Based on Watson's rocking wing patent, it is assumed that his first powered machine was completed around mid 1909 since it is almost exactly like the illustration that accompanies the patent. Built within the workshops of the Tay Motor Boat and Engine Company of Dundee, the Watson No.1 had the upper wing being approximately one half the span of the lower wing. The main wings were in two separate sections, between which the pilot sat. He had no instrumentation of any sort. The upper wing was mounted at the apex of an "A" frame, with the main wing forming the cross bar of the "A" and with long skis being fitted at its base.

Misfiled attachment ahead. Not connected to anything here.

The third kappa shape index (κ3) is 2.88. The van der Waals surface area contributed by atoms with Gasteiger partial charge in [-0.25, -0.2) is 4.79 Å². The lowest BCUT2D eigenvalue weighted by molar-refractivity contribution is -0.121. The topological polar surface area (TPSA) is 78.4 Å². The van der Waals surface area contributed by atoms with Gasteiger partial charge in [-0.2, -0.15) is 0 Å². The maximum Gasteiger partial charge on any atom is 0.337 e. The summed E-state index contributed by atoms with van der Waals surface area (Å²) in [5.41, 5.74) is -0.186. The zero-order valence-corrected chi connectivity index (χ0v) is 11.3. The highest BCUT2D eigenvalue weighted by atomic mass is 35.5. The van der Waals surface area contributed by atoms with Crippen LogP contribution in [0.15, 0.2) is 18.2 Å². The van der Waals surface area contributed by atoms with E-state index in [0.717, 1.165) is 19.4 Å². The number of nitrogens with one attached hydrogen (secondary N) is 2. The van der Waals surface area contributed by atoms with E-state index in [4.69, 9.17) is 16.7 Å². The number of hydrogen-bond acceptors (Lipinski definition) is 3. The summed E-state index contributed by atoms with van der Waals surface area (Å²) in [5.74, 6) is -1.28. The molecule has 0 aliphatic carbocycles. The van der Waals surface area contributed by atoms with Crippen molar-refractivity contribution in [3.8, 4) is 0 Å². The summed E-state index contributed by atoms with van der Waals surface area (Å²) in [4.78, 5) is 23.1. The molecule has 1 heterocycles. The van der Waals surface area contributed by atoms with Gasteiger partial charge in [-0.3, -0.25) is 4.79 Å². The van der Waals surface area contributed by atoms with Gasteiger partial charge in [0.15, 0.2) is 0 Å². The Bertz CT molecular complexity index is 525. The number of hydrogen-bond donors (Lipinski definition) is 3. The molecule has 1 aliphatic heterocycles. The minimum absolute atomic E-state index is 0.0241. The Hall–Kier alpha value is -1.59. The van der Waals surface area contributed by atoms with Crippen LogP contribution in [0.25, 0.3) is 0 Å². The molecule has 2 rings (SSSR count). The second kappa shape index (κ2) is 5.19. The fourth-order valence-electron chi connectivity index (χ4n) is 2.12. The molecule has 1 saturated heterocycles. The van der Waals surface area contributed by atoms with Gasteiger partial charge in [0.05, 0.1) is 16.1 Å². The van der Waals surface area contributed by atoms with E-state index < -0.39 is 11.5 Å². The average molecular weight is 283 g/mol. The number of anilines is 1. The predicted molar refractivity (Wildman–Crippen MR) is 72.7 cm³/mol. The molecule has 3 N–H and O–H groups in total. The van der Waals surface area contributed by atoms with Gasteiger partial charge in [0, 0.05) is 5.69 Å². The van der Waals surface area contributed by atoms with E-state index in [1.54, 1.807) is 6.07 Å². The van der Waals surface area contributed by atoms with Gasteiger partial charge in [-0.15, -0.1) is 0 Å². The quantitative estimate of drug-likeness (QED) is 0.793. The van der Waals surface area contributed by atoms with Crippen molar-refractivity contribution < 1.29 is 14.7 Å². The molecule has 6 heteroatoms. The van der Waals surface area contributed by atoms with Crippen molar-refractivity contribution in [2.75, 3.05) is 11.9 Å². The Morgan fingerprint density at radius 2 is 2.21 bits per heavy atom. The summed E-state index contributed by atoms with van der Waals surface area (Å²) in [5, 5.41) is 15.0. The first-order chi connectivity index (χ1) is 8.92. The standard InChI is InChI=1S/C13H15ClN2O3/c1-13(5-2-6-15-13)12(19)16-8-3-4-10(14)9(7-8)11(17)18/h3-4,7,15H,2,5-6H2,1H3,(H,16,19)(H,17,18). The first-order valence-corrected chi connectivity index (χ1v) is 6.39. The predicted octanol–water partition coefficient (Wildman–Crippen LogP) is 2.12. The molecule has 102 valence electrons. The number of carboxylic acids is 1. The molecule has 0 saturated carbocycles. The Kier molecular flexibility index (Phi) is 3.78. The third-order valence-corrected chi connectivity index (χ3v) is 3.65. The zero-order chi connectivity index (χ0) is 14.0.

There are rumours that Watson acquired his first aircraft's engine from celebrated Brazilian aviator Alberto Santos Dumont. This was a four-cylinder horizontally opposed engine manufactured in small numbers by Dutheil Chalmers & Cie, Paris, France, of unusual layout; the propeller was mounted between two horizontally opposed banks of cylinders.
Despite the fitting of the Dutheil Chalmers engine, Preston Watson's No.1 aeroplane remained firmly earthbound, and he placed it in store in a shed on the property of Mr James Bell at Rossie, Forgandenney, about 25 miles west of Dundee. A year later Watson gave the forlorn craft away to a group of local enthusiasts from the Dundee Model Aero Club, founded in November 1909. David Urquhart, the founder of the Dundee Model Aero Club and two friends, David Robertson and William Gibb, recounted in 1961 how the Dutheil Chalmers motor was removed and the aeroplane was converted into a glider in the club house used by the modellers.